Understanding the Culture of Markets, Routledge, 2012. ISBN 978-0415777469.
How does culture impact economic life? Is culture like a ball and chain that actors must lug around as they pursue their material interests? Or, is culture like a tool-kit from which entrepreneurs can draw resources to aid them in their efforts? Or, is being immersed in a culture like wearing a pair of blinders? Or, is culture like wearing a pair of glasses with tinted lenses? Understanding the Culture of Markets explores how culture shapes economic activity and describes how social scientists (especially economists) should incorporate considerations of culture into their analysis.
Although most social scientists recognize that culture shapes economic behavior and outcomes, the majority of economists are not very interested in culture. Understanding the Culture of Markets begins with a discussion of the reasons why economists are reluctant to incorporate culture into economic analysis. It then goes on to describe how culture shapes economic life, and critiques those few efforts by economists to discuss the relationship between culture and markets. Finally, building on the work of Max Weber, it outlines and defends an approach to understanding the culture of markets.
In order to understand real world markets, economists must pay attention to how culture shapes economic activity. If culture does indeed color economic life, economists cannot really avoid culture. Instead, the choice that they face is not whether or not to incorporate culture into their analysis but whether to employ culture implicitly or explicitly. Ignoring culture may be possible but avoiding culture is impossible. Understanding the Culture of Markets will appeal to economists interested in how culture impacts economic life, in addition to economic anthropologists and economic sociologists. It should be useful in graduate and undergraduate courses in all of those fields.
The Political Economy Of Hurricane Katrina And Community Rebound (with Emily Chamlee-Wright), Edward Elgar, 2010. ISBN 978- 1-84844-238-2.
In 2005 Hurricane Katrina posed an unprecedented set of challenges to formal and informal systems of disaster response and recovery. Informed by the Virginia School of Political Economy, the contributors to this volume critically examine the public policy environment that led to both successes and failures in the post-Katrina disaster response and long-term recovery. Building from this perspective, this volume lends critical insight into the nature of the social coordination problems disasters present, the potential for public policy to play a positive role, and the inherent limitations policymakers face in overcoming the myriad challenges that are a product of catastrophic disaster.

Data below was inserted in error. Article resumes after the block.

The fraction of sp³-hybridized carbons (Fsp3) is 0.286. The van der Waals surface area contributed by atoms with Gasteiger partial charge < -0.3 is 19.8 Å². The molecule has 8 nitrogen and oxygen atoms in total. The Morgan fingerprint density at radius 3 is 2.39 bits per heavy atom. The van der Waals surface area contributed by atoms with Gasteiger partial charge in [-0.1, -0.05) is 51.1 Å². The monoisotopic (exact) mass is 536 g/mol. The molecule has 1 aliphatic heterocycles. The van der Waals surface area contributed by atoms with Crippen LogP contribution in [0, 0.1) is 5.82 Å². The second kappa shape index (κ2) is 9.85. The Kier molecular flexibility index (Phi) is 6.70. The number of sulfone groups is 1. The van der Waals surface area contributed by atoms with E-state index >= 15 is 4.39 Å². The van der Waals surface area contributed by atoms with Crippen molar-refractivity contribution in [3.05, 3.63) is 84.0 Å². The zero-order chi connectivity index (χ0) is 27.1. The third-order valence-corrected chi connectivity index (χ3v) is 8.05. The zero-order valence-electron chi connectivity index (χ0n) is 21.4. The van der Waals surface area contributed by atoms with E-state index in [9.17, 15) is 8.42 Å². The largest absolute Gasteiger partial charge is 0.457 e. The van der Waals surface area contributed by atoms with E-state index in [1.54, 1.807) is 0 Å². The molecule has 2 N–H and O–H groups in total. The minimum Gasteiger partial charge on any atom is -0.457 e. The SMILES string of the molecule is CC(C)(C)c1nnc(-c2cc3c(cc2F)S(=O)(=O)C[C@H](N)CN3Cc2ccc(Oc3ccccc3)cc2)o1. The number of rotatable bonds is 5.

Contributors include: E.M. Agemy, J. Bleckley, E. Chamlee-Wright, D. D’Amico, J. Hall, S. Horwitz, A. Kashdan, L. Krasnozhon, P.T. Leeson, A. Martin, E. Norcross, D. Rothschild, P. Runst, E. Schaeffer, D. Skarbek, A. Skriba, R.S. Sobel, V.H. Storr
Enterprising Slaves & Master Pirates: Understanding Economic Life in the Bahamas, Peter Lang, 2004. ISBN 0-8204-7075-9.
Enterprising Slaves & Master Pirates is an interdisciplinary account of economic life in the Bahamas. The Bahamas’ economic story is an interesting tale, full of vibrant color—a story of short-lived booms followed by protracted busts, where discussions of economic success force us to mention fanciful figures such as the pirates Blackbeard and Calico Jack, and where accounts of economic woe, such as the collapse of the cotton market, are punctuated by descriptions of the clamor of Sunday markets or the unique practice of selfhire.
Since the almost simultaneous settling of the Bahamas by pirates and Puritan farmers in the 17th century, two ideal typical entrepreneurs have dominated the region’s economic life: the enterprising slave (encouraging Bahamian businessmen to work hard, to be creative and to be productive) and the master pirate (demonstrating how success is more easily attained through cunning and deception). In addition to Caribbean Studies scholars, this book will appeal to students of culture interested in economic development, and economists interested in how culture impacts development efforts.